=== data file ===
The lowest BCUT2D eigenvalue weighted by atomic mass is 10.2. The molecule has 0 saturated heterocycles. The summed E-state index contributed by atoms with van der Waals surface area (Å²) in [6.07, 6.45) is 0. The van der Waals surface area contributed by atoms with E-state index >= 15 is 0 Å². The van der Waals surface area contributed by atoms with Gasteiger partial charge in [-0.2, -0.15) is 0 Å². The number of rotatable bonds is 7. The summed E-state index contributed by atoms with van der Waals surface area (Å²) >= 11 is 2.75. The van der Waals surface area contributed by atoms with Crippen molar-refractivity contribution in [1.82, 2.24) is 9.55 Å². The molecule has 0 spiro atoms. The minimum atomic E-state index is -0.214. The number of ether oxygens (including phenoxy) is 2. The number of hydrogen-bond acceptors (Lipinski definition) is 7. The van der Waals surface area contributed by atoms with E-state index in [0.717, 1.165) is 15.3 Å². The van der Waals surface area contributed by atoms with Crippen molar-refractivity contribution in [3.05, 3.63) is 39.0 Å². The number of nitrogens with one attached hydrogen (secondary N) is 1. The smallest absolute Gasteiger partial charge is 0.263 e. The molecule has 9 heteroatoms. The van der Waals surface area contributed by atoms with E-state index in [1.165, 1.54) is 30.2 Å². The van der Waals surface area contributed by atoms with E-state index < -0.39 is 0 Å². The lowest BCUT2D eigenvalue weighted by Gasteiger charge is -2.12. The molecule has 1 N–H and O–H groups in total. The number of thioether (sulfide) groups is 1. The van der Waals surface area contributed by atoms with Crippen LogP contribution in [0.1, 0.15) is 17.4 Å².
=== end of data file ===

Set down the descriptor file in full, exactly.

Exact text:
The lowest BCUT2D eigenvalue weighted by atomic mass is 10.2. The molecule has 0 saturated heterocycles. The summed E-state index contributed by atoms with van der Waals surface area (Å²) in [6.07, 6.45) is 0. The van der Waals surface area contributed by atoms with E-state index >= 15 is 0 Å². The van der Waals surface area contributed by atoms with Gasteiger partial charge in [-0.2, -0.15) is 0 Å². The number of rotatable bonds is 7. The summed E-state index contributed by atoms with van der Waals surface area (Å²) >= 11 is 2.75. The van der Waals surface area contributed by atoms with Crippen molar-refractivity contribution in [1.82, 2.24) is 9.55 Å². The molecule has 0 spiro atoms. The minimum atomic E-state index is -0.214. The number of ether oxygens (including phenoxy) is 2. The number of hydrogen-bond acceptors (Lipinski definition) is 7. The van der Waals surface area contributed by atoms with E-state index in [0.717, 1.165) is 15.3 Å². The van der Waals surface area contributed by atoms with Crippen molar-refractivity contribution in [3.05, 3.63) is 39.0 Å². The number of nitrogens with one attached hydrogen (secondary N) is 1. The smallest absolute Gasteiger partial charge is 0.263 e. The molecule has 9 heteroatoms. The van der Waals surface area contributed by atoms with E-state index in [1.165, 1.54) is 30.2 Å². The van der Waals surface area contributed by atoms with E-state index < -0.39 is 0 Å². The lowest BCUT2D eigenvalue weighted by Gasteiger charge is -2.12. The molecule has 1 N–H and O–H groups in total. The number of thioether (sulfide) groups is 1. The van der Waals surface area contributed by atoms with Crippen LogP contribution in [0.1, 0.15) is 17.4 Å².